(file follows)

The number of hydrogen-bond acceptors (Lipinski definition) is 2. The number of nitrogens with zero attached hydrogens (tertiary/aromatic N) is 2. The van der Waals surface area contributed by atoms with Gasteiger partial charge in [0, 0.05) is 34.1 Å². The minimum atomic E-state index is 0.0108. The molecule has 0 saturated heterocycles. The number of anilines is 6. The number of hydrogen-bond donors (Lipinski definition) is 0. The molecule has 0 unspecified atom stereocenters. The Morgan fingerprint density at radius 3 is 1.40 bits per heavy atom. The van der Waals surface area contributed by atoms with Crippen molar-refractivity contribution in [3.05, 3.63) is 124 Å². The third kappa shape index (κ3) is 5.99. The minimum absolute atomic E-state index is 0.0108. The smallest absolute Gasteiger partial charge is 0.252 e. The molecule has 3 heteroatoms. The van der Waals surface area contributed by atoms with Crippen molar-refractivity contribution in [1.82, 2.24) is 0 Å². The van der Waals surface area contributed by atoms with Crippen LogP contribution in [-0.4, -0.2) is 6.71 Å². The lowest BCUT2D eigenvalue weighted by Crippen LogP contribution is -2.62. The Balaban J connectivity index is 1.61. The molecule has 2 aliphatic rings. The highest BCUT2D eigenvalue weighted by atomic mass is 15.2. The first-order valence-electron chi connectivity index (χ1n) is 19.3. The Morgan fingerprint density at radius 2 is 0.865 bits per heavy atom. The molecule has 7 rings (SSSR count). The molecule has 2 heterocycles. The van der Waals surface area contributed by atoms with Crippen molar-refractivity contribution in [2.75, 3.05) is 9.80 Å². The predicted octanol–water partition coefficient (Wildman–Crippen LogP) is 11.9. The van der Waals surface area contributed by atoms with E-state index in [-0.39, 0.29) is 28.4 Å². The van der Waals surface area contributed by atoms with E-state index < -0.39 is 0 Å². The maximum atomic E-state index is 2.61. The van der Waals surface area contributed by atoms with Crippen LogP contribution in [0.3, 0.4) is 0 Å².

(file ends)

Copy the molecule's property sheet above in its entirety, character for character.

The number of hydrogen-bond acceptors (Lipinski definition) is 2. The number of nitrogens with zero attached hydrogens (tertiary/aromatic N) is 2. The van der Waals surface area contributed by atoms with Gasteiger partial charge in [0, 0.05) is 34.1 Å². The minimum atomic E-state index is 0.0108. The molecule has 0 saturated heterocycles. The number of anilines is 6. The number of hydrogen-bond donors (Lipinski definition) is 0. The molecule has 0 unspecified atom stereocenters. The Morgan fingerprint density at radius 3 is 1.40 bits per heavy atom. The van der Waals surface area contributed by atoms with Crippen molar-refractivity contribution in [3.05, 3.63) is 124 Å². The third kappa shape index (κ3) is 5.99. The minimum absolute atomic E-state index is 0.0108. The smallest absolute Gasteiger partial charge is 0.252 e. The molecule has 3 heteroatoms. The van der Waals surface area contributed by atoms with Crippen molar-refractivity contribution in [1.82, 2.24) is 0 Å². The van der Waals surface area contributed by atoms with Crippen LogP contribution in [-0.4, -0.2) is 6.71 Å². The lowest BCUT2D eigenvalue weighted by Crippen LogP contribution is -2.62. The Balaban J connectivity index is 1.61. The molecule has 2 aliphatic rings. The highest BCUT2D eigenvalue weighted by atomic mass is 15.2. The first-order valence-electron chi connectivity index (χ1n) is 19.3. The Morgan fingerprint density at radius 2 is 0.865 bits per heavy atom. The molecule has 7 rings (SSSR count). The molecule has 2 heterocycles. The van der Waals surface area contributed by atoms with Crippen molar-refractivity contribution in [2.75, 3.05) is 9.80 Å². The predicted octanol–water partition coefficient (Wildman–Crippen LogP) is 11.9. The van der Waals surface area contributed by atoms with E-state index in [-0.39, 0.29) is 28.4 Å². The van der Waals surface area contributed by atoms with E-state index < -0.39 is 0 Å². The maximum atomic E-state index is 2.61. The van der Waals surface area contributed by atoms with Crippen LogP contribution in [0.3, 0.4) is 0 Å².